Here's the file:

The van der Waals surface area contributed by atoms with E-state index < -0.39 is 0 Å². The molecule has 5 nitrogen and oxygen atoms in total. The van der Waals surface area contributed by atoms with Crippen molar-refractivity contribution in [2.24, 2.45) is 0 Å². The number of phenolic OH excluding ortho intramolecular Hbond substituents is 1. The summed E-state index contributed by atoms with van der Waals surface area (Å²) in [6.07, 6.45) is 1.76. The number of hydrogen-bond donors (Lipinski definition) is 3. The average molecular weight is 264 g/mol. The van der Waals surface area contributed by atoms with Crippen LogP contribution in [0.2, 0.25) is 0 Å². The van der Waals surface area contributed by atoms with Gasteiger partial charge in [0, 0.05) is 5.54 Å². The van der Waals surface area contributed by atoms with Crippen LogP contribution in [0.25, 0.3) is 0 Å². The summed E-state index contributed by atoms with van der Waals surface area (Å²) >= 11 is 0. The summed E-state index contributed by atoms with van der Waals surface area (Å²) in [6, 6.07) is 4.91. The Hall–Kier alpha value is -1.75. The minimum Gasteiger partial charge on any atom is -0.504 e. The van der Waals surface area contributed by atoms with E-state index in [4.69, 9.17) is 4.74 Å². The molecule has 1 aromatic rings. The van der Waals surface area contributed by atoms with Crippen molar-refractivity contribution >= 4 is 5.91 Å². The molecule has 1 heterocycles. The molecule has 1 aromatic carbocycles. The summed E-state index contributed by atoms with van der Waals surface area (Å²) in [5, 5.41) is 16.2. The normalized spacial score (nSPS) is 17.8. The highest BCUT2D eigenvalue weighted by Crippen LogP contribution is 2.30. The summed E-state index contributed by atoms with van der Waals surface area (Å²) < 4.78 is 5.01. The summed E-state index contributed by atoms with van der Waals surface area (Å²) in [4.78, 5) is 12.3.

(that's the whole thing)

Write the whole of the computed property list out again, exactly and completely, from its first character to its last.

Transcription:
The van der Waals surface area contributed by atoms with E-state index < -0.39 is 0 Å². The molecule has 5 nitrogen and oxygen atoms in total. The van der Waals surface area contributed by atoms with Crippen molar-refractivity contribution in [2.24, 2.45) is 0 Å². The number of phenolic OH excluding ortho intramolecular Hbond substituents is 1. The summed E-state index contributed by atoms with van der Waals surface area (Å²) in [6.07, 6.45) is 1.76. The number of hydrogen-bond donors (Lipinski definition) is 3. The average molecular weight is 264 g/mol. The van der Waals surface area contributed by atoms with Crippen LogP contribution in [0.2, 0.25) is 0 Å². The van der Waals surface area contributed by atoms with Gasteiger partial charge in [0, 0.05) is 5.54 Å². The van der Waals surface area contributed by atoms with Crippen LogP contribution in [0.25, 0.3) is 0 Å². The summed E-state index contributed by atoms with van der Waals surface area (Å²) >= 11 is 0. The summed E-state index contributed by atoms with van der Waals surface area (Å²) in [6, 6.07) is 4.91. The Hall–Kier alpha value is -1.75. The minimum Gasteiger partial charge on any atom is -0.504 e. The van der Waals surface area contributed by atoms with E-state index in [4.69, 9.17) is 4.74 Å². The molecule has 1 aromatic rings. The van der Waals surface area contributed by atoms with Crippen molar-refractivity contribution >= 4 is 5.91 Å². The molecule has 1 heterocycles. The molecule has 1 aromatic carbocycles. The summed E-state index contributed by atoms with van der Waals surface area (Å²) in [5, 5.41) is 16.2. The normalized spacial score (nSPS) is 17.8. The highest BCUT2D eigenvalue weighted by Crippen LogP contribution is 2.30. The summed E-state index contributed by atoms with van der Waals surface area (Å²) < 4.78 is 5.01. The summed E-state index contributed by atoms with van der Waals surface area (Å²) in [4.78, 5) is 12.3.